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Anyway, due to the time constraints, long work days etc. I just don't think I can give that time to it, I'm afraid. I'm gutted, as it is something I really want to do but I know I'd not be able to keep up with you all. Plus, not being a reader of novels, I'm not sure what I could add to the discussion.
Reading the Flemings would definitely enrich your Bond experience. And it would be great to have input from someone experiencing them for the first time. Would you be able to commit to one book every three weeks if everyone agreed to that? Roughly 100 pages per week?
Join in whenever you can and you'd like! There's no real rule set for this, past reading a novel every two weeks and discussing it. You can always read one or two when the time comes and discuss accordingly, or whatever works best for you.
I'm not a big audiobook listener (I read way faster than anyone can talk) but I really rate the Bonds for the brilliant narrators.
A couple of years ago I had an overnight flight, and I don't sleep very well on planes (mostly because I'm too excited about being on a plane). Luckily, the seatback entertainment system included David Tennant reading OHMSS, which was a great way to kill eight hours with my eyes shut.
Perhaps I will read and review one of the books I've only read once, could stand a re-read. Or I may even try an audio book, they did assemble a great collection of narrators for that one series.
I'm also engaged in a personal project to run through the Bond films and do reviews for them all, something I'd like to keep up with, but I don't know if I could find a balance between all those commitments.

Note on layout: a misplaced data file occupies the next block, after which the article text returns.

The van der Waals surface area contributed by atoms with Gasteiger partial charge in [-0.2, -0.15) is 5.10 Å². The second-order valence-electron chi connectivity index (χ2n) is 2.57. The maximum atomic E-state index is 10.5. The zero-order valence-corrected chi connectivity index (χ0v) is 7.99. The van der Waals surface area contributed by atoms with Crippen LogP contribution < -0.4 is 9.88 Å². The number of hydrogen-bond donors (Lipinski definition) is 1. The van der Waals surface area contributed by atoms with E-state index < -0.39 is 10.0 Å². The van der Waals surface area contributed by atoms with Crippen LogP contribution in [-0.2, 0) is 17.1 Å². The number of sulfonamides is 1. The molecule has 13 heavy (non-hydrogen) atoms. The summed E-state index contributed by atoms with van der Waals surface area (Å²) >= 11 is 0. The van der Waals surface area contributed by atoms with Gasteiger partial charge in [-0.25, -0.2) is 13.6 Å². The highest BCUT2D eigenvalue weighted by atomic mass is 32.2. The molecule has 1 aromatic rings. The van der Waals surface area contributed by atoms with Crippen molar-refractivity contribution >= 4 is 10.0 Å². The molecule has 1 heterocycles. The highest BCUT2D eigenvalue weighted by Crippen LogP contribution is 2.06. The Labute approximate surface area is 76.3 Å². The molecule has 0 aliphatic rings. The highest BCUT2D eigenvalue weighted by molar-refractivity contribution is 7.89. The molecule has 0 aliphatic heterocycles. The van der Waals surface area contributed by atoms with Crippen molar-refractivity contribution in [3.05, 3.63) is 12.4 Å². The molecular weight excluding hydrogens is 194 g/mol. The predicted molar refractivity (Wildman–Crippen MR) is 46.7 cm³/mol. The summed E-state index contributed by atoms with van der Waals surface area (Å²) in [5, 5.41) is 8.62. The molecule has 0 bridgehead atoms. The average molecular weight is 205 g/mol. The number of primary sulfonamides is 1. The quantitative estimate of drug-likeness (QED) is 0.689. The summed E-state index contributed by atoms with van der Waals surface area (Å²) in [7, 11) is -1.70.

I'll test the waters with Casino Royale, and that'll dictate if I just cut my losses or try to continue with everyone else. I'll be reading everything after Moonraker for the first time, so I don't think I'd have much to add to discussions and I don't know if I'll have the context or knowledge to do reviews of the books after I finish them as I was originally planning. I feel I'll just be able to provide impressions, as I don't know where the books go in the grand scheme and wouldn't be able to comment on how Bond in the early books foreshadows his later development.
I do want to give it my best shot, however, as reading the original books is the last thing I need to complete to consider myself a worthy Bond fan. It's just something that you have to do, I feel, and that's why I bought as many of the books as I could years back when I knew such a time would come. I am still missing Goldfinger and the short stories, so I need to find nice copies of them soon.
Can any fans who collect the novels recommend me some nice versions of Goldfinger and the short stories that would be ideal for me to pick up? I don't know if there are any prints out there that collection all of Fleming's short stories in one comprehensive volume, but if there is that would be most ideal for me. I think for Goldfinger I'll try to track down a used copy of one from the Penguin Centenary editions that were printed to celebrate Fleming's 100th birthday, as the quality and style of those prints were impressive to me and most of my Bond literary collection are from that set (as I purchased most of the books around 2008-2009 when I became obsessed with the films).
I'm sure the collection of all Fleming's stories that you mention is out of print too, if it did release around 2008.
I was going to recommend that one, too. Nice crisp print, handy size. (Got mine in a charity shop, as with most of my collection.)
UK Amazon has plenty of copies for 1p + postage; not sure what the situation in the US is.